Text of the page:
Lest one think that new molecular discoveries, such as DNA, have rendered his arguments irrelevant, Wallace has a very good chapter, for its time, on the mysteries of the cell. Once more it is clear that he knows enough of the mechanisms that, had he lived to appreciate the more detailed picture we now perceive, it would not have diverted him one inch from the view that they are only mechanisms, requiring a guiding Mind. He is no more advocating a God of the Gaps than ID is: it is the inherent incapability of materialism to provide a whole class of causation – teleology and meaning – that he identifies.

I’ve mentioned affinities to William Paley’s Natural Theology. World of Life is also reminsiscent of Michael Denton’s Nature’s Destiny in its examination of the physical and chemical properties of the universe, for example the properties of water. It even anticipates Fred Hoyle’s assessment of the universe as a “put up job” in discussing carbon chemistry and the relative frequency of the elements necessary for our existence and well-being.

This, of course, was the pre-Big Bang era. Materialists then appealed to the claimed eternity of the Universe as a substitute for Mind, just as now they have learned to appeal to an eternal Multiverse. But like Thomas Aquinas before him (if not such a gifted philosopher or metaphysician as Aquinas), Wallace dismisses this:

It will be seen that this alleged explanation – the eternal material universe – does not touch the necessity, becoming more clear every day, not for blind laws and forces, but for imminent directive and organising MIND, acting on and in every living cell of every living organism, during every moment of its existence. I think I have sufficiently shown that without this, life, as we know it, is altogether unthinkable.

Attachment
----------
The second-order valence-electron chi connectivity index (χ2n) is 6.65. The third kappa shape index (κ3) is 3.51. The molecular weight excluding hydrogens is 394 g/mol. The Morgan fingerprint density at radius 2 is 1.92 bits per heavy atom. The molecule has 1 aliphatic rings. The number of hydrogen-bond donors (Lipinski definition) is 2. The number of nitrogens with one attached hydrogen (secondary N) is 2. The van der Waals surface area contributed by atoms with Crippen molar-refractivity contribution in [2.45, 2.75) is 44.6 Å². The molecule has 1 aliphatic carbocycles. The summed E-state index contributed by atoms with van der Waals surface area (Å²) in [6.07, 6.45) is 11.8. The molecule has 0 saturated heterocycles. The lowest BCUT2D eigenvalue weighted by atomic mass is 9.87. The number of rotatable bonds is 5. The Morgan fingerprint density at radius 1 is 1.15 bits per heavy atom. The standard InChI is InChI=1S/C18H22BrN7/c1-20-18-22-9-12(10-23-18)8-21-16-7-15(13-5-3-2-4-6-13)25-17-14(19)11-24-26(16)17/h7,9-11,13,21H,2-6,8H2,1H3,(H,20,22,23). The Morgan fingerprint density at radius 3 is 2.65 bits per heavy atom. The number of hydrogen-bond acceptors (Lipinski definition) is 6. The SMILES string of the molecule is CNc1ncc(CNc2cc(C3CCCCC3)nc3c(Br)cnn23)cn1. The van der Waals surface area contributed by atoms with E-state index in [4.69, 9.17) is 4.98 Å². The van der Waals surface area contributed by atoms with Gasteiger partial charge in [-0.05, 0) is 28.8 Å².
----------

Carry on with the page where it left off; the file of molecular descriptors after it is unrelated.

There speaks the co-founder of evolutionary theory as we know it. It’s really no mystery why materialists and atheists dismissed his arguments then, as they would now were they more exposed to them. To them, Wallace just has to join the ranks of the scientifically compromised, the good boys gone bad, along with the Newtons, Maxwells, Heisenbergs, Lovells and Prances whose faith is airbrushed out of the cartoon-portrayal of science.

But thoroughgoing materialists apart, how many leading theistic evolutionists would be willing to affirm that last quotation without qualification or obfuscation? How many Intelligent Design advocates, even? I hope the Spiritualists don’t end up as the most orthodox ones left standing.


A few of Wallace’s mimicry specimens

Avatar photo

About Jon Garvey

Training in medicine (which was my career), social psychology and theology. Interests in most things, but especially the science-faith interface. The rest of my time, though, is spent writing, playing and recording music.
This entry was posted in Creation, History, Science, Theology. Bookmark the permalink.

2 Responses to Another century-late review

  1. Avatar photo Jon Garvey says:

    No comments, I see, so I’ll add a codicil instead.

    At one point in the book Wallace expresses his distaste for the failings of “traditional” religion, and says that only science can, perhaps, lead to more perfect religious insight. This is a naive and scientistic view (though typical of Victorian rationalism), though it largely accords with historical accounts of his progress from materialism – he followed the evidence where it led. But this does show three things that are more easily seen with historical hindsight:

    (1) Positively, evolutionary biology does not, as claimed by the current generation of socially-conditioned “skeptics”, lead necessarily to the conclusion of atheism.
    (2) Despite his avowal of scientific methodology, he ends up with a religion easily identifiable as nineteenth century English “Christian” spiritualism. This doesn’t make him a bad scientist, but rather confirms the findings of later philosophers of science like Kuhn who recognised that science always arises from the social context, not as an objective source of truth. Darwin’s agnostic/deist theory likewise follows from his own social and spiritual position.
    (3) Inasmuch as one can trace Wallace’s theological conclusions as following from scientific observation, his God is pretty much that minimal concept which scholastic theology (or Intelligent Design theory) says is knowable about God without special revelation; ie that of which Paul speaks in Romans 1.20.

  2. Avatar photo Merv Bitikofer says:

    Sorry about the dearth of comments …. doesn’t mean it wasn’t read with interest.

Leave a Reply